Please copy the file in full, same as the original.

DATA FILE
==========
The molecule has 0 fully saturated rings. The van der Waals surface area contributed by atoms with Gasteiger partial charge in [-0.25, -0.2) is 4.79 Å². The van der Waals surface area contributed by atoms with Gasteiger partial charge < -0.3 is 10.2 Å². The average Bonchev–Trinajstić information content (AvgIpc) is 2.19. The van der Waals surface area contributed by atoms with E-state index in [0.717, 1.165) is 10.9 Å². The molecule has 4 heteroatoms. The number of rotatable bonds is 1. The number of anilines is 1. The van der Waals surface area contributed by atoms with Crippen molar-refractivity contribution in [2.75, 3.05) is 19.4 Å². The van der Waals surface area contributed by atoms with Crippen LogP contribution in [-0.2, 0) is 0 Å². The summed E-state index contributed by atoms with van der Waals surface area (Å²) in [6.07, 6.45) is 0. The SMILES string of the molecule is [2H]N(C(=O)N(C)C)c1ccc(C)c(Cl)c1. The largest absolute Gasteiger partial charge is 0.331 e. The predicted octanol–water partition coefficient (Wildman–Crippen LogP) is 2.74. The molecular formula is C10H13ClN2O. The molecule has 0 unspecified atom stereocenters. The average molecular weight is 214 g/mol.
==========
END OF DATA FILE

The molecule has 0 fully saturated rings. The van der Waals surface area contributed by atoms with Gasteiger partial charge in [-0.25, -0.2) is 4.79 Å². The van der Waals surface area contributed by atoms with Gasteiger partial charge < -0.3 is 10.2 Å². The average Bonchev–Trinajstić information content (AvgIpc) is 2.19. The van der Waals surface area contributed by atoms with E-state index in [0.717, 1.165) is 10.9 Å². The molecule has 4 heteroatoms. The number of rotatable bonds is 1. The number of anilines is 1. The van der Waals surface area contributed by atoms with Crippen molar-refractivity contribution in [2.75, 3.05) is 19.4 Å². The van der Waals surface area contributed by atoms with Crippen LogP contribution in [-0.2, 0) is 0 Å². The summed E-state index contributed by atoms with van der Waals surface area (Å²) in [6.07, 6.45) is 0. The SMILES string of the molecule is [2H]N(C(=O)N(C)C)c1ccc(C)c(Cl)c1. The largest absolute Gasteiger partial charge is 0.331 e. The predicted octanol–water partition coefficient (Wildman–Crippen LogP) is 2.74. The molecular formula is C10H13ClN2O. The molecule has 0 unspecified atom stereocenters. The average molecular weight is 214 g/mol.